New 3-D Camera Technology for Corrosion Detection

A 3-D point cloud of objects reconstructed by the Hyperspectral Stripe Projector imaging system. The monochrome camera also captures spectral data for each point to provide not only the target’s form, but also its material composition. Photo courtesy of the Kelly Lab at Rice University.

Engineers at Rice University (Houston, Texas, USA) have developed a new three-dimensional (3-D) camera technology, aimed at collecting the spatial and spectral information required for applications, such as surface wear and corrosion detection.

Known as the Hyperspectral Stripe Projector (HSP),1 the compact technology is being developed in the lab of Kevin Kelly, an associate professor of electrical and computer engineering. According to Kelly, the lab could enable 3-D spectroscopy on the fly with a system that combines the HSP, a monochrome sensor array, and sophisticated programming to give users a more complete picture of an object’s shape and composition.

“We’re getting four-dimensional information from an image, three spatial and one spectral, in real time,” Kelly says. “Other people use multiple modulators and, thus, require bright light sources to accomplish this, but we found we could do it with a light source of normal brightness and some clever optics.”

Portable 3-D Imaging

According to the researchers, HSP takes a cue from portable 3-D imaging techniques that are already in consumers’ hands—like facial identification systems in smartphones and body trackers in gaming systems—and adds a way to pull broad spectral data from every pixel captured. This compressed data is reconstructed into a 3-D map, with spectral information that can incorporate hundreds of colors and be used to reveal, not only the shape of an object, but also its material composition.

“Regular RGB [red, green, blue] cameras basically give you only three spectral channels,” says Yibo Xu, a Rice alumna who collaborated on the project. “But a hyperspectral camera gives us spectra in many, many channels. We can capture red at around 700 nm and blue at around 400 nm, but we can also have bandwidths at every few nanometers or less between. That gives us fine spectral resolution and a fuller understanding of the scene.”

“HSP simultaneously encodes the depth and hyperspectral measurements in a very simple and efficient way, allowing the use of a monochrome camera instead of an expensive hyperspectral camera as typically used in similar systems,” adds Xu, who earned her doctorate in 2019 and is now a machine learning and computer vision research engineer at Samsung Research America Inc. (Mountain View, California, USA). She developed both the hardware and reconstruction software as part of her thesis in Kelly’s lab.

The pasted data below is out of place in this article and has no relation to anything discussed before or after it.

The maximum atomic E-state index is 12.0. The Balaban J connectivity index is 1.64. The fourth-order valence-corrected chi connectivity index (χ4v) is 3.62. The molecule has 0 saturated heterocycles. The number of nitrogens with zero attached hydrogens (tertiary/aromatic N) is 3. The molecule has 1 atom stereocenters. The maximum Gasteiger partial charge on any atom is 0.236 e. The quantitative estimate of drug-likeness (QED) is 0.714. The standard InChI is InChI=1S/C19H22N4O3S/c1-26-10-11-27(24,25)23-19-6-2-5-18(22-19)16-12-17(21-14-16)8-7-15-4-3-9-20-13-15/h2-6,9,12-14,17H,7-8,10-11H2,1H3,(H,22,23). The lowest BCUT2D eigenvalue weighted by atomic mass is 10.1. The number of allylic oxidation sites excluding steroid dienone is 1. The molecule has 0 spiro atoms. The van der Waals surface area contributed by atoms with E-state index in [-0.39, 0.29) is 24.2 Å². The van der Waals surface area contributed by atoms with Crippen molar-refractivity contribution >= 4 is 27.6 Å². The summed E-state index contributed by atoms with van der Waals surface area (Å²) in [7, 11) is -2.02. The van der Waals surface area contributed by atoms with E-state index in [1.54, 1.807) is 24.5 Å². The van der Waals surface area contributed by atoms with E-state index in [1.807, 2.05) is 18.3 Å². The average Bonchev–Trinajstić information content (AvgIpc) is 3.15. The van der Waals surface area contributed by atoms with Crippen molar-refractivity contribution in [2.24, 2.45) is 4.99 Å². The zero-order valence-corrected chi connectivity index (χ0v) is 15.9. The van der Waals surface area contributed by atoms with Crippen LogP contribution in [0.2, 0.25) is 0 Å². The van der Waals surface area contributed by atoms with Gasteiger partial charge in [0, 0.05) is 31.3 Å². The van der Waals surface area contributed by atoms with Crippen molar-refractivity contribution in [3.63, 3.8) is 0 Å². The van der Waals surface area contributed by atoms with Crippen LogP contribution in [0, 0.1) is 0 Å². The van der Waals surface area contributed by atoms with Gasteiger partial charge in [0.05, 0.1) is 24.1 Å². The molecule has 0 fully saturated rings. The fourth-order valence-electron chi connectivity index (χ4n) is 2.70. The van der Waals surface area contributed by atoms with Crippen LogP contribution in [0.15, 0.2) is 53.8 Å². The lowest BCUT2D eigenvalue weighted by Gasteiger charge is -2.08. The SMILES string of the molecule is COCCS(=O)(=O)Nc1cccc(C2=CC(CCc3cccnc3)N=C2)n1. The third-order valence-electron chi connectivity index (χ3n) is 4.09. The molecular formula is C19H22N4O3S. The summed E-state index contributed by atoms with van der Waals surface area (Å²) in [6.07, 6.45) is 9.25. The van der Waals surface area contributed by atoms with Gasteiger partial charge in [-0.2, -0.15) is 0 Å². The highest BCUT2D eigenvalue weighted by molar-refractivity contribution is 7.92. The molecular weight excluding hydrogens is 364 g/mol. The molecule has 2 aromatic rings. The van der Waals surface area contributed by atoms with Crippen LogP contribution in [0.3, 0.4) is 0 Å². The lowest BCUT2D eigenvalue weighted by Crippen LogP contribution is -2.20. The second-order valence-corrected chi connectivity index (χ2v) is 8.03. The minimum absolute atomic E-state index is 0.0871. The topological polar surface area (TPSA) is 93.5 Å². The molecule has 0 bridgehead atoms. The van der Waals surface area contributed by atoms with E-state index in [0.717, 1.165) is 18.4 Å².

Patterns adorns a static model used to test Rice’s Hyperspectral Stripe Projector, which combines spectroscopic and 3-D imaging. Barcode-like black and white patterns are displayed on the device to generate the hyperspectral stripes. Photos courtesy of the Kelly Lab.

Digital Micromirror Device

As the team explains it, HSP uses an off-the-shelf digital micromirror device (DMD) to project patterned stripes that look something like colorful bar codes onto a surface. Sending the white-light projection through a diffraction grating separates the overlapping patterns into colors. Each color is reflected back to the monochrome camera, which assigns a numerical gray level to that pixel.

Each pixel can have multiple levels, one for every color stripe it reflects. These are recombined into an overall spectral value for that part of the object.

“We use a single DMD and a single grating in HSP,” Xu says. “The novel optical design of folding the light path back to the same diffraction grating and lens is what makes it really compact. The single DMD allows us to keep the light we want and throw away the rest.”

These finely tuned spectra can reach beyond visible light, the engineers explain, since what they reflect back to the sensor as multiplexed fine-band spectra can be used to identify the material’s chemical composition.

At the same time, distortions in the pattern are reconstructed into 3-D point clouds. Essentially, this is a picture of the target, but with much more data than a plain snapshot could provide.

Future System Developments

Kelly envisions HSP built into car headlights that can see the difference between an object and a person. “It could never get confused between a green dress and a green plant, because everything has its own spectral signature,” he says.

He believes the lab will eventually incorporate ideas from Rice’s groundbreaking single-pixel camera to further reduce the size of the device and adapt it for compressive video capture, as well.

The research was funded by an investment from the U.S. National Science Foundation (Alexandria, Virginia, USA).


1 “3D Camera Earns Its Stripes at Rice,” Rice University News and Media Relations, Sept. 24, 2020, (Oct. 19, 2020). 

Related Articles